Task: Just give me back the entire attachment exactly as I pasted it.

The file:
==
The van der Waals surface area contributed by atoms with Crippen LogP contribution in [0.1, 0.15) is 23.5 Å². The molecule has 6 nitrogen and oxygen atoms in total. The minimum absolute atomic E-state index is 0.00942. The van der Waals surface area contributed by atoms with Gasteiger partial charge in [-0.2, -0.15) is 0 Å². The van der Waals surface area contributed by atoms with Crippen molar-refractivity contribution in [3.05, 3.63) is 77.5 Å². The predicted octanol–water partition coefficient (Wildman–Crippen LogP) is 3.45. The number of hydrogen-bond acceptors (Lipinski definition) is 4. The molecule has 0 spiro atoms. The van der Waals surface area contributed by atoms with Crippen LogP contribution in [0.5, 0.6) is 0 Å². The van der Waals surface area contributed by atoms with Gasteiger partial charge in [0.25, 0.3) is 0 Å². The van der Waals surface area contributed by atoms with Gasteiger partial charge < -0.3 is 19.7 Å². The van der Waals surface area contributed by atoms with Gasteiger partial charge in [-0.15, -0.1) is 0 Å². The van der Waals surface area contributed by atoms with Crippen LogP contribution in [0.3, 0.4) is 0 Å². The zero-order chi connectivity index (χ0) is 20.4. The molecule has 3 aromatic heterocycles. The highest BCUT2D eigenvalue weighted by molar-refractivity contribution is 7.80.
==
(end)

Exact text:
The van der Waals surface area contributed by atoms with Crippen LogP contribution in [0.1, 0.15) is 23.5 Å². The molecule has 6 nitrogen and oxygen atoms in total. The minimum absolute atomic E-state index is 0.00942. The van der Waals surface area contributed by atoms with Gasteiger partial charge in [-0.2, -0.15) is 0 Å². The van der Waals surface area contributed by atoms with Crippen molar-refractivity contribution in [3.05, 3.63) is 77.5 Å². The predicted octanol–water partition coefficient (Wildman–Crippen LogP) is 3.45. The number of hydrogen-bond acceptors (Lipinski definition) is 4. The molecule has 0 spiro atoms. The van der Waals surface area contributed by atoms with Crippen LogP contribution in [0.5, 0.6) is 0 Å². The van der Waals surface area contributed by atoms with Gasteiger partial charge in [0.25, 0.3) is 0 Å². The van der Waals surface area contributed by atoms with Gasteiger partial charge < -0.3 is 19.7 Å². The van der Waals surface area contributed by atoms with Gasteiger partial charge in [-0.15, -0.1) is 0 Å². The van der Waals surface area contributed by atoms with Crippen LogP contribution in [0.3, 0.4) is 0 Å². The zero-order chi connectivity index (χ0) is 20.4. The molecule has 3 aromatic heterocycles. The highest BCUT2D eigenvalue weighted by molar-refractivity contribution is 7.80.